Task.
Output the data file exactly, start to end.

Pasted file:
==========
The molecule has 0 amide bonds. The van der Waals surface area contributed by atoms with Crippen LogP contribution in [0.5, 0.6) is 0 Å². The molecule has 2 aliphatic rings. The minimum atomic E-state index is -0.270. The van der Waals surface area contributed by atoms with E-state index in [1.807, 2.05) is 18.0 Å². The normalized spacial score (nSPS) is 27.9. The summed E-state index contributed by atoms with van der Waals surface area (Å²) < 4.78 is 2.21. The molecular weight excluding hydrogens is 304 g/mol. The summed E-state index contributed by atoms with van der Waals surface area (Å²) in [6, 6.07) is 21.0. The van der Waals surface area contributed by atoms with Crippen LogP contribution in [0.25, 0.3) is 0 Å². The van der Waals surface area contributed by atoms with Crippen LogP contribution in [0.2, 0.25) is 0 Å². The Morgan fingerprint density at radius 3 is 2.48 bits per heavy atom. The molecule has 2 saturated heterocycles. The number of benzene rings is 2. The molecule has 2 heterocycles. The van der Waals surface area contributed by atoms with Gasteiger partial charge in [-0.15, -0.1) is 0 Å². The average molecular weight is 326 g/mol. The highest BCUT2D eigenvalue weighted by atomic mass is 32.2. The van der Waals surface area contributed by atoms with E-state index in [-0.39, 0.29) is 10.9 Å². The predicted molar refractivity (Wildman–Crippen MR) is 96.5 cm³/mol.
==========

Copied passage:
The molecule has 0 amide bonds. The van der Waals surface area contributed by atoms with Crippen LogP contribution in [0.5, 0.6) is 0 Å². The molecule has 2 aliphatic rings. The minimum atomic E-state index is -0.270. The van der Waals surface area contributed by atoms with E-state index in [1.807, 2.05) is 18.0 Å². The normalized spacial score (nSPS) is 27.9. The summed E-state index contributed by atoms with van der Waals surface area (Å²) < 4.78 is 2.21. The molecular weight excluding hydrogens is 304 g/mol. The summed E-state index contributed by atoms with van der Waals surface area (Å²) in [6, 6.07) is 21.0. The van der Waals surface area contributed by atoms with Crippen LogP contribution in [0.25, 0.3) is 0 Å². The van der Waals surface area contributed by atoms with Crippen LogP contribution in [0.2, 0.25) is 0 Å². The Morgan fingerprint density at radius 3 is 2.48 bits per heavy atom. The molecule has 2 saturated heterocycles. The number of benzene rings is 2. The molecule has 2 heterocycles. The van der Waals surface area contributed by atoms with Gasteiger partial charge in [-0.15, -0.1) is 0 Å². The average molecular weight is 326 g/mol. The highest BCUT2D eigenvalue weighted by atomic mass is 32.2. The van der Waals surface area contributed by atoms with E-state index in [-0.39, 0.29) is 10.9 Å². The predicted molar refractivity (Wildman–Crippen MR) is 96.5 cm³/mol.